Most of the warblers, of which there are a lot around here, usually are dressed up in shades of green or yellow, with a bit of black or brown thrown in sometimes.
But there are two which have become quite different from the run-of-the-mill—being decked out in black, white, and bright orange.
These are the Redstart and the Blackburnian Warbler.
The Redstart is one of the handsomest of all our warblers. A lot of its plumage is black (head, neck, back, and most of its tail). Its underparts are mostly white, but the sides of the tail are bright orange.
So are parts of its wings and some of its sides.
The male bird seems to know how good-looking it is because it goes around a lot spreading that tail and those wings so everyone can see the delightful colours.
The female has just about the same pattern, but in different colours. Where the male is black, the female is grey, and where he is orange, she is yellow.
As well, she is more modest and doesn’t go around showing off.
This probably is one of the most numerous birds in North America. Then why don’t we see them more often? For one thing, they usually don’t arrive until most of the trees already are in leaf, so they tend to be somewhat hidden.
Also, the song of the male bird is almost a washout. Just a lisping, slurred “tsee-tsee-tsee-tsrr.” It has some other songs, too, but none of them are very remarkable.
Since many people notice the song first, then look for the bird, this may have a bearing on why they are seen so rarely.
Redstarts will start to move south in early September, or even earlier here in Northwestern Ontario. They tend to migrate on a broad front, maybe 1,000 miles wide.
Only when they are down in the States do they tend to shift into the more regular migratory notes.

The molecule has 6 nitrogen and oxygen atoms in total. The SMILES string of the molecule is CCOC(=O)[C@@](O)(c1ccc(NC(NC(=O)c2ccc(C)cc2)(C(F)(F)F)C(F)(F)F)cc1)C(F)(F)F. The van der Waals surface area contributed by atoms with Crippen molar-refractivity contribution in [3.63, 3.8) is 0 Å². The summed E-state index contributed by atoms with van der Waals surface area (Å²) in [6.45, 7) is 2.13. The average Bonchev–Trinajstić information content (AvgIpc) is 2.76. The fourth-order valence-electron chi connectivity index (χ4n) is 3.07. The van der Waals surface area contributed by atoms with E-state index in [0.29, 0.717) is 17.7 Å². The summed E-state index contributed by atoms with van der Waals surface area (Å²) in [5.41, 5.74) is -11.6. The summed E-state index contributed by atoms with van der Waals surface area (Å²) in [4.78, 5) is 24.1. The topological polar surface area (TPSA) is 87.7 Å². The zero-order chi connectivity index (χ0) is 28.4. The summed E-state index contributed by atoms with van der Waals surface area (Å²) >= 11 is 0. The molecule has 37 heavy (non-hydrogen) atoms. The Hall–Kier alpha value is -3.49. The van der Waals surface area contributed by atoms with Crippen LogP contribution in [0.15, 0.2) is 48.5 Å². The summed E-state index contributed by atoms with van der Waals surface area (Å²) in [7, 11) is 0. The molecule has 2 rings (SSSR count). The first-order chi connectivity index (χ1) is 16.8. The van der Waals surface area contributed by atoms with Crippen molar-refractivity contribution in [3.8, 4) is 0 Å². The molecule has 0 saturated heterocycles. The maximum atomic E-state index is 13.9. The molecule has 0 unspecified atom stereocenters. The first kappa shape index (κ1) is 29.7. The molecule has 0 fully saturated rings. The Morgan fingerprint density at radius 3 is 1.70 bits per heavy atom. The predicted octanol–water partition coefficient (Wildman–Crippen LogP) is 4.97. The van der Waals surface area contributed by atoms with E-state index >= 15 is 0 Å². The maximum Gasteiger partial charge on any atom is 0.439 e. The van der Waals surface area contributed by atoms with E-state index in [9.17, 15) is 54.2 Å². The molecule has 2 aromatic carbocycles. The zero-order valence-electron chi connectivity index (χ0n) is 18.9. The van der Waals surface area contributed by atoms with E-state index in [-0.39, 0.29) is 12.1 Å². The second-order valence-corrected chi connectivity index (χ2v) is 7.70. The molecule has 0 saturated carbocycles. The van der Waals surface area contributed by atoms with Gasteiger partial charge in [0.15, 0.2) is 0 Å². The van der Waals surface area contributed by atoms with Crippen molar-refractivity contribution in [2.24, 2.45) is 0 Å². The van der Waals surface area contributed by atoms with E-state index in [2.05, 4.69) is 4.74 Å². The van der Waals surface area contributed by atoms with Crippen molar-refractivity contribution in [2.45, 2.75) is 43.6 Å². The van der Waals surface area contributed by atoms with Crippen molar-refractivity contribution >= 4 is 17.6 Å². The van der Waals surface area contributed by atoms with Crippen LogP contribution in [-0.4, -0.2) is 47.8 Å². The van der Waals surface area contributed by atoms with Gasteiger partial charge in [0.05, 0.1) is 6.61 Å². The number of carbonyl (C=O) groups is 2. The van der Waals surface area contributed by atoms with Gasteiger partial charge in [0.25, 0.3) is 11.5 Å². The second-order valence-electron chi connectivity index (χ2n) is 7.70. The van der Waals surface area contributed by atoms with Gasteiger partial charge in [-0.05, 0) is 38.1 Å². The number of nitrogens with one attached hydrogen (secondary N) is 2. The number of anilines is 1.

The Blackburnian Warbler is the other brightly-coloured one. Its back and other upper parts are mostly black, and it has a yellow stripe on its head.
But its throat and breast are brilliant fiery orange, shading to orangey-yellow.
The female, again, has much of the same markings, but where the male is black, she is brownish, and where he is orange, she is yellow.
This is a bird of the evergreen forest. It makes its nest in pines, 70 or 80 feet above the ground, and it usually stays fairly high up in the trees to look for all those insects.
This is another bird which does not have a very spectacular song (high-pitched trill, sort of thin and wiry, maybe ending in a buzz).
It also has some other songs—none very impressive.
So there are our two flashy warblers, the Redstart (Setophaga rutillica) and the Blackburnian (Dendrica fusca). The males certainly are unmistakable and even the females are quite easy to identify.
Incidentally, you might wonder about that name: Blackburnian. Well, back in the late 1800s, a specimen was sent to England from New York. It was examined and classified by a Mrs. Blackburn, who had never seen it before.
So it was given the name Blackburnian in her honour.
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